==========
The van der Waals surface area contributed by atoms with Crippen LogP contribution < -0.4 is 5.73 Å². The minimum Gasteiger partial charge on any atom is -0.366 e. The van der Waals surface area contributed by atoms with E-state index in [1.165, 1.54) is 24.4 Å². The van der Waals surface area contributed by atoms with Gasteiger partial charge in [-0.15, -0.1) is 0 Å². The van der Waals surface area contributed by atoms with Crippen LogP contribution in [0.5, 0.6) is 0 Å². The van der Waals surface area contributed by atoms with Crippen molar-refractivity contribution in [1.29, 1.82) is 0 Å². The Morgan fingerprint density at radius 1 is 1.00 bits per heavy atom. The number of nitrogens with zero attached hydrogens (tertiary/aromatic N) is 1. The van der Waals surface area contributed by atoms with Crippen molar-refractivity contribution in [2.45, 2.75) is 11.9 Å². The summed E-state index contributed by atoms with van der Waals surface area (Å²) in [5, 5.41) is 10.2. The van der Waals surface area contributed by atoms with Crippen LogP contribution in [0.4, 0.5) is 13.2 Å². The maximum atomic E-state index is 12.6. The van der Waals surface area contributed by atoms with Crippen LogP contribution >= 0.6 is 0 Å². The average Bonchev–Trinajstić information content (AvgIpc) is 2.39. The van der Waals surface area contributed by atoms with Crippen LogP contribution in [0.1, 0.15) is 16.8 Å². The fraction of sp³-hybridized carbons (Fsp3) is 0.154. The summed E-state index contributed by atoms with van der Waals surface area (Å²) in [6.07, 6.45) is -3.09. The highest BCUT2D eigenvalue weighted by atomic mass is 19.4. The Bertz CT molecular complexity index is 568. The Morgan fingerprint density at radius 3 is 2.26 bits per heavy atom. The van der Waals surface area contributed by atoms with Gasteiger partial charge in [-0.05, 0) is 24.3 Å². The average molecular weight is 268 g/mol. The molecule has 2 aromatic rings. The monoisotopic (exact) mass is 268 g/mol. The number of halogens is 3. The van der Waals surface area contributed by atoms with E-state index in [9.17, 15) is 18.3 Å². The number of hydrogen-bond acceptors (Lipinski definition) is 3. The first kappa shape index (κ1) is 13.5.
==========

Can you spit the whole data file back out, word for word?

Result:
The van der Waals surface area contributed by atoms with Crippen LogP contribution < -0.4 is 5.73 Å². The minimum Gasteiger partial charge on any atom is -0.366 e. The van der Waals surface area contributed by atoms with E-state index in [1.165, 1.54) is 24.4 Å². The van der Waals surface area contributed by atoms with Gasteiger partial charge in [-0.15, -0.1) is 0 Å². The van der Waals surface area contributed by atoms with Crippen LogP contribution in [0.5, 0.6) is 0 Å². The van der Waals surface area contributed by atoms with Crippen molar-refractivity contribution in [1.29, 1.82) is 0 Å². The Morgan fingerprint density at radius 1 is 1.00 bits per heavy atom. The number of nitrogens with zero attached hydrogens (tertiary/aromatic N) is 1. The van der Waals surface area contributed by atoms with Crippen molar-refractivity contribution in [2.45, 2.75) is 11.9 Å². The summed E-state index contributed by atoms with van der Waals surface area (Å²) in [5, 5.41) is 10.2. The van der Waals surface area contributed by atoms with Crippen LogP contribution in [0.4, 0.5) is 13.2 Å². The maximum atomic E-state index is 12.6. The van der Waals surface area contributed by atoms with Crippen LogP contribution >= 0.6 is 0 Å². The average Bonchev–Trinajstić information content (AvgIpc) is 2.39. The van der Waals surface area contributed by atoms with Crippen LogP contribution in [0.1, 0.15) is 16.8 Å². The fraction of sp³-hybridized carbons (Fsp3) is 0.154. The summed E-state index contributed by atoms with van der Waals surface area (Å²) in [6.07, 6.45) is -3.09. The highest BCUT2D eigenvalue weighted by atomic mass is 19.4. The Bertz CT molecular complexity index is 568. The Morgan fingerprint density at radius 3 is 2.26 bits per heavy atom. The van der Waals surface area contributed by atoms with Gasteiger partial charge in [-0.05, 0) is 24.3 Å². The average molecular weight is 268 g/mol. The molecule has 2 aromatic rings. The monoisotopic (exact) mass is 268 g/mol. The number of halogens is 3. The van der Waals surface area contributed by atoms with E-state index in [9.17, 15) is 18.3 Å². The number of hydrogen-bond acceptors (Lipinski definition) is 3. The first kappa shape index (κ1) is 13.5.